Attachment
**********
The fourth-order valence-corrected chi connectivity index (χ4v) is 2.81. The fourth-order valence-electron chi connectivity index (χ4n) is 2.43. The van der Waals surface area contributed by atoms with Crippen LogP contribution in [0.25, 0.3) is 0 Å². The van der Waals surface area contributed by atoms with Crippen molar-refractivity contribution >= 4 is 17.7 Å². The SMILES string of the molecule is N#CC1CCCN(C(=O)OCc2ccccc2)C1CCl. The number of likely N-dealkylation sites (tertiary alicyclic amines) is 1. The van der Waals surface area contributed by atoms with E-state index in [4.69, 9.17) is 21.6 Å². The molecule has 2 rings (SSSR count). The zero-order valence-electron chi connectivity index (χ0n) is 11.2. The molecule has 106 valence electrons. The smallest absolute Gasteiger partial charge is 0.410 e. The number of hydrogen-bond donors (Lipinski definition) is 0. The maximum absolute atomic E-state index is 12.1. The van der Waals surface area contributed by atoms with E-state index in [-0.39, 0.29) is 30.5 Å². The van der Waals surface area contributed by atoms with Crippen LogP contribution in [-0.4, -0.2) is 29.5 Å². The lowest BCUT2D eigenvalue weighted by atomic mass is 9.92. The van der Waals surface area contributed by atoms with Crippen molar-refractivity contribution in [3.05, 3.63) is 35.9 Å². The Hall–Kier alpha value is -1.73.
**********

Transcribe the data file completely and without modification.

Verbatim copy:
The fourth-order valence-corrected chi connectivity index (χ4v) is 2.81. The fourth-order valence-electron chi connectivity index (χ4n) is 2.43. The van der Waals surface area contributed by atoms with Crippen LogP contribution in [0.25, 0.3) is 0 Å². The van der Waals surface area contributed by atoms with Crippen molar-refractivity contribution >= 4 is 17.7 Å². The SMILES string of the molecule is N#CC1CCCN(C(=O)OCc2ccccc2)C1CCl. The number of likely N-dealkylation sites (tertiary alicyclic amines) is 1. The van der Waals surface area contributed by atoms with E-state index in [4.69, 9.17) is 21.6 Å². The molecule has 2 rings (SSSR count). The zero-order valence-electron chi connectivity index (χ0n) is 11.2. The molecule has 106 valence electrons. The smallest absolute Gasteiger partial charge is 0.410 e. The number of hydrogen-bond donors (Lipinski definition) is 0. The maximum absolute atomic E-state index is 12.1. The van der Waals surface area contributed by atoms with E-state index in [-0.39, 0.29) is 30.5 Å². The van der Waals surface area contributed by atoms with Crippen LogP contribution in [-0.4, -0.2) is 29.5 Å². The lowest BCUT2D eigenvalue weighted by atomic mass is 9.92. The van der Waals surface area contributed by atoms with Crippen molar-refractivity contribution in [3.05, 3.63) is 35.9 Å². The Hall–Kier alpha value is -1.73.